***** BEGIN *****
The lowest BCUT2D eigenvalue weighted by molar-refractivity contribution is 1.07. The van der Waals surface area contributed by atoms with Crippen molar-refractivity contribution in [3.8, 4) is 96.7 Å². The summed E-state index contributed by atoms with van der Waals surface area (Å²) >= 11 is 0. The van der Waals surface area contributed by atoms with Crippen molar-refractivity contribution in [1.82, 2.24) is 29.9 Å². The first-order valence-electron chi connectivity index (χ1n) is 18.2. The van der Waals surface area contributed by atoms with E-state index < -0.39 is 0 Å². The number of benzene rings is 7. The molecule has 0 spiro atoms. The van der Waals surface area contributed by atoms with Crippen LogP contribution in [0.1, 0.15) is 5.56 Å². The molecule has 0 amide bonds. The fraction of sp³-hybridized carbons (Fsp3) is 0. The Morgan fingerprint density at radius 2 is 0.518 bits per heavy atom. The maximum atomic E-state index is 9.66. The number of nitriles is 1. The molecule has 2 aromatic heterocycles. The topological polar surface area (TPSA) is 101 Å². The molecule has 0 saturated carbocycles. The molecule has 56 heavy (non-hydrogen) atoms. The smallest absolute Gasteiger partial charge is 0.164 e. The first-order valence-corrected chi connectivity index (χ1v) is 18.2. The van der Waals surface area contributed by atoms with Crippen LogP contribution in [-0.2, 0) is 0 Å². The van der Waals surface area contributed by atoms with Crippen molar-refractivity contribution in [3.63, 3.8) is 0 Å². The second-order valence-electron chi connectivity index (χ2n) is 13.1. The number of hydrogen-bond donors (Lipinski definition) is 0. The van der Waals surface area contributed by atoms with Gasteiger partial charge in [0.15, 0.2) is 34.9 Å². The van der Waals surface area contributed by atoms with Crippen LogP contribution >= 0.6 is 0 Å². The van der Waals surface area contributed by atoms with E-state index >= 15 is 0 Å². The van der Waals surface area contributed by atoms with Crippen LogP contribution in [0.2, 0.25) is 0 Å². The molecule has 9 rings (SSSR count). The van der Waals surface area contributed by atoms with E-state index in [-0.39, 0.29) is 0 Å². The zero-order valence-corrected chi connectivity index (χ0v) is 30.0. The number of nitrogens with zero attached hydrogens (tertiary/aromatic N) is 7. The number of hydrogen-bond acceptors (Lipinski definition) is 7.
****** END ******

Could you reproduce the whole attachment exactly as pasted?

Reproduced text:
The lowest BCUT2D eigenvalue weighted by molar-refractivity contribution is 1.07. The van der Waals surface area contributed by atoms with Crippen molar-refractivity contribution in [3.8, 4) is 96.7 Å². The summed E-state index contributed by atoms with van der Waals surface area (Å²) >= 11 is 0. The van der Waals surface area contributed by atoms with Crippen molar-refractivity contribution in [1.82, 2.24) is 29.9 Å². The first-order valence-electron chi connectivity index (χ1n) is 18.2. The van der Waals surface area contributed by atoms with E-state index < -0.39 is 0 Å². The number of benzene rings is 7. The molecule has 0 spiro atoms. The van der Waals surface area contributed by atoms with Crippen LogP contribution in [0.1, 0.15) is 5.56 Å². The molecule has 0 amide bonds. The fraction of sp³-hybridized carbons (Fsp3) is 0. The Morgan fingerprint density at radius 2 is 0.518 bits per heavy atom. The maximum atomic E-state index is 9.66. The number of nitriles is 1. The molecule has 2 aromatic heterocycles. The topological polar surface area (TPSA) is 101 Å². The molecule has 0 saturated carbocycles. The molecule has 56 heavy (non-hydrogen) atoms. The smallest absolute Gasteiger partial charge is 0.164 e. The first-order valence-corrected chi connectivity index (χ1v) is 18.2. The van der Waals surface area contributed by atoms with Crippen LogP contribution in [-0.2, 0) is 0 Å². The van der Waals surface area contributed by atoms with Crippen molar-refractivity contribution in [3.63, 3.8) is 0 Å². The second-order valence-electron chi connectivity index (χ2n) is 13.1. The number of hydrogen-bond donors (Lipinski definition) is 0. The van der Waals surface area contributed by atoms with Gasteiger partial charge in [0.15, 0.2) is 34.9 Å². The van der Waals surface area contributed by atoms with Crippen LogP contribution >= 0.6 is 0 Å². The van der Waals surface area contributed by atoms with E-state index >= 15 is 0 Å². The van der Waals surface area contributed by atoms with Crippen LogP contribution in [0.2, 0.25) is 0 Å². The molecule has 9 rings (SSSR count). The van der Waals surface area contributed by atoms with E-state index in [-0.39, 0.29) is 0 Å². The zero-order valence-corrected chi connectivity index (χ0v) is 30.0. The number of nitrogens with zero attached hydrogens (tertiary/aromatic N) is 7. The number of hydrogen-bond acceptors (Lipinski definition) is 7.